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De Omnibus Dubitandum - Lux Veritas

Thursday, March 25, 2021

Roadmap for Progressivism

Well-meaning GOP efforts to fund civics education could end up replacing the teaching of traditional American principles with identity politics. 

Mark Bauerlein March 23, 2021 @ City JournalPublished with permission.  I recommend subscribing, it's free.

Of all the departments on college campuses, schools of education are probably the most biased against conservatism. The competition is fierce, to be sure, but education schools are where former Weather Underground militant Bill Ayers calls home, and where Marxist Paulo Freire’s Pedagogy of the Oppressed remains a centerpiece of theory courses. Education departments, in other words, are the last place one would expect Republicans to shower with riches.

Yet this is exactly what happened on March 11, when Senator John Cornyn and Representative Tom Cole joined Senator Chris Coons and two House Democrats to introduce The Civics Secures Democracy Act, a bill that would devote $1 billion annually for six years to projects intended to “supercharge civics education.” Each year, the bill stipulates, $150 million will go to schools of education for teacher prep—a boon for departments dedicated to filling the heads of aspiring teachers with identity politics and progressive dogma.

The bill is part of an extraordinary push by academics, politicians, foundations, and research centers to re-emphasize civics in elementary and secondary education. As Cornyn and Coons put it in their one-page summary, “In today’s contentious civil environment, it is more important than ever that students are equipped with knowledge of our institutions and confronted with the enduring questions of civic life and political change.”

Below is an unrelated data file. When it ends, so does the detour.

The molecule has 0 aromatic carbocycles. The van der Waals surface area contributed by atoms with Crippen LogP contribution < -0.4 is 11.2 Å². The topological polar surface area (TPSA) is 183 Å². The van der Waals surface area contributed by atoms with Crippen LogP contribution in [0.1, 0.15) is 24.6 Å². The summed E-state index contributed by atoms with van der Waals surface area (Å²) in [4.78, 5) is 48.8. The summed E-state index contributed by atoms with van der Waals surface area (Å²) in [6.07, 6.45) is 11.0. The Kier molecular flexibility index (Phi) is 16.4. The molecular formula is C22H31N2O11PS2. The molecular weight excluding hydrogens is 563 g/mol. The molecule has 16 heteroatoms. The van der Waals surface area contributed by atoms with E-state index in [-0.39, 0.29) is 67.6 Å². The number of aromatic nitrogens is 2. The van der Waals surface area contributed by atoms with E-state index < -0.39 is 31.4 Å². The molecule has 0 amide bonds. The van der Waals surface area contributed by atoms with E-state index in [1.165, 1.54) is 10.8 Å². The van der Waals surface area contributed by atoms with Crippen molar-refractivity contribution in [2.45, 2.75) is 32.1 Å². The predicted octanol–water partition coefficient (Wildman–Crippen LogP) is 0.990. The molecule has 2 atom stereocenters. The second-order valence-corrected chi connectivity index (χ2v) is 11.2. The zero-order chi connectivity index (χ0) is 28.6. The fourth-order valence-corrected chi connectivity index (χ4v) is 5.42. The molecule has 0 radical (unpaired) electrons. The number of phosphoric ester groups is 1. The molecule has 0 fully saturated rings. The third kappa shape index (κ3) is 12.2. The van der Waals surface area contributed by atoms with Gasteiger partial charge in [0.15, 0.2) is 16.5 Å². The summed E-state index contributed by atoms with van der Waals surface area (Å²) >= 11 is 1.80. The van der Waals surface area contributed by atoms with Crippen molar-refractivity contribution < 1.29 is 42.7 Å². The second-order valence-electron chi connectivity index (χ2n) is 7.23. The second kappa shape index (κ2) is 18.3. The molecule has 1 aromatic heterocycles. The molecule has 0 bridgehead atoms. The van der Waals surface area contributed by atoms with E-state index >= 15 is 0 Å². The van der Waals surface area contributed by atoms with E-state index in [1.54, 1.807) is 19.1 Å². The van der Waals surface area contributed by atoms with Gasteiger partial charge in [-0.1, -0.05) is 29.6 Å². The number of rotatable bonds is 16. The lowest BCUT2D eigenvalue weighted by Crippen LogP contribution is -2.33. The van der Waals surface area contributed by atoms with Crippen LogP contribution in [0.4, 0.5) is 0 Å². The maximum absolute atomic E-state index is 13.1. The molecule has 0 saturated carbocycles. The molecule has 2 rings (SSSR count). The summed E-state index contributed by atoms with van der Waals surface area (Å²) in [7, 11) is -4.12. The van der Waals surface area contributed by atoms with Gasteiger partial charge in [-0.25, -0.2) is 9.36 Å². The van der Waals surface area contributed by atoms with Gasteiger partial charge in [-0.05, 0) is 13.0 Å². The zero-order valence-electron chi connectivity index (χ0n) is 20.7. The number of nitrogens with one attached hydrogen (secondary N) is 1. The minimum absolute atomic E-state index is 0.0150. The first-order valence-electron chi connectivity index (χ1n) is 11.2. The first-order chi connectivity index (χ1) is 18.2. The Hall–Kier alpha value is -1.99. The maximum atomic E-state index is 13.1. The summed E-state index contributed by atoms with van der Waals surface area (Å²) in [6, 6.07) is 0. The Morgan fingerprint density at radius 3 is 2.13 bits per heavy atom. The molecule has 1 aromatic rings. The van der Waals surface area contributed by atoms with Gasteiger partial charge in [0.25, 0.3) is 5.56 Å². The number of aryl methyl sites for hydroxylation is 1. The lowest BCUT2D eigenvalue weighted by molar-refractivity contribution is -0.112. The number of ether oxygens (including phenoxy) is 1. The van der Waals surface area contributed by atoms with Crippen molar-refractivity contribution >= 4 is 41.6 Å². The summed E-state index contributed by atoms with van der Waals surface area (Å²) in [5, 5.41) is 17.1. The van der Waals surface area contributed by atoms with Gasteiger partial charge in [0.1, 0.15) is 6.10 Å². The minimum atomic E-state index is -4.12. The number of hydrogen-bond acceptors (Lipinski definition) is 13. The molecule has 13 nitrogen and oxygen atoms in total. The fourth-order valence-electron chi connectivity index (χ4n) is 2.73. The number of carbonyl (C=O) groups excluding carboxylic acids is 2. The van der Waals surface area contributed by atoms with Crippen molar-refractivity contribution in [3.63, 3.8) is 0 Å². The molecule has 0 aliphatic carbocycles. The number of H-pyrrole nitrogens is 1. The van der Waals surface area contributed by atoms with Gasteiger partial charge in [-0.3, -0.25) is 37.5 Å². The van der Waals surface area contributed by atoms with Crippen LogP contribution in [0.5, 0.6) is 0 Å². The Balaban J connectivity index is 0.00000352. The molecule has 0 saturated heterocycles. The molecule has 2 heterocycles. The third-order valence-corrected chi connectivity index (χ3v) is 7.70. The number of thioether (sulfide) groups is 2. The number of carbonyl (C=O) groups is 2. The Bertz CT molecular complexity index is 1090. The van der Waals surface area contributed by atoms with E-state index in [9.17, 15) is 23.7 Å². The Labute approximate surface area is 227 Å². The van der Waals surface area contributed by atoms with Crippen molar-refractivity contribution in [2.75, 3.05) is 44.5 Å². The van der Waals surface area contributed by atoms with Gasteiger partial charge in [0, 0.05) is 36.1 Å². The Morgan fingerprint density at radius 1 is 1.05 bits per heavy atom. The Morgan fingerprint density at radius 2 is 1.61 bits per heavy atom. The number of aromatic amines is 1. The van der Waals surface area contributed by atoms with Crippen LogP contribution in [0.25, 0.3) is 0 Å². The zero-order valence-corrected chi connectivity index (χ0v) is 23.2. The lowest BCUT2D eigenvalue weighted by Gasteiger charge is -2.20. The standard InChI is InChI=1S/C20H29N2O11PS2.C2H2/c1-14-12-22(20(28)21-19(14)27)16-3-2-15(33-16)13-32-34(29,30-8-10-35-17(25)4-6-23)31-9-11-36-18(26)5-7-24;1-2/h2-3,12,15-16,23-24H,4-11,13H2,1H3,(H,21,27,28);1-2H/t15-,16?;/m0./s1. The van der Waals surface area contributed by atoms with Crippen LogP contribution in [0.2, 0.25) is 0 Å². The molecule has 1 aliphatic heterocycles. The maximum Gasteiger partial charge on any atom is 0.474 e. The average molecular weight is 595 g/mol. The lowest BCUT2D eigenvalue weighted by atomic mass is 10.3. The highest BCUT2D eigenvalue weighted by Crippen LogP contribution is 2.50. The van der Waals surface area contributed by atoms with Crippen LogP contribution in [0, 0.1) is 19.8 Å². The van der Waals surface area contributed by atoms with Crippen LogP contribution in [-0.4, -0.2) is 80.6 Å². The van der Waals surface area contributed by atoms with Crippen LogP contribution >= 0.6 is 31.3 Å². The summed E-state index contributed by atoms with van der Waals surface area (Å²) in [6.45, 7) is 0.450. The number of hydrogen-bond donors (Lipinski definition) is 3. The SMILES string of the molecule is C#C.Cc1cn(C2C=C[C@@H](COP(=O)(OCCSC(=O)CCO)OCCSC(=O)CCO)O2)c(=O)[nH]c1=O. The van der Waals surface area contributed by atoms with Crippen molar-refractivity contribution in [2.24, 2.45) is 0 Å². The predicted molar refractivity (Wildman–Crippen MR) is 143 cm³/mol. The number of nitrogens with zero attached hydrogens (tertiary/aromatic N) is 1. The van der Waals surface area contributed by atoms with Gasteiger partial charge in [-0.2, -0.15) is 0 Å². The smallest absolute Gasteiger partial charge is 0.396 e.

Ten days earlier, six former U.S. Secretaries of Education signed a letter in the Wall Street Journal arguing that, after the January 6 Capitol riot, “the world’s oldest constitutional democracy is in grave danger.” The signatories offered a solution—“to reinvigorate teaching and learning of American history and civics”—and endorsed the Educating for American Democracy Roadmap, a massive initiative funded by private foundations and the federal government, led by academics at Harvard, Tufts, and the University of Arizona, and advised by hundreds of researchers, think tankers, and teachers. Organizers present the Roadmap as bipartisan and balanced, but if you scan the details, you’ll find it relentlessly focuses on group identity, access and exclusion, agency and dissent, and diversity.

A week later, the project got another boost from Washington, as House Democrats proposed a bill devoting $30 million to “before-, during-, and after-school activities and extracurricular activities; activities that include service learning and community service projects that are linked to school curriculum; activities that encourage and support student participation in school governance; and online and video game-based learning.” As Stanley Kurtz noted, what “service learning and community service projects” really do is “throttle actual civic education and fund ideologically partisan advocacy instead.”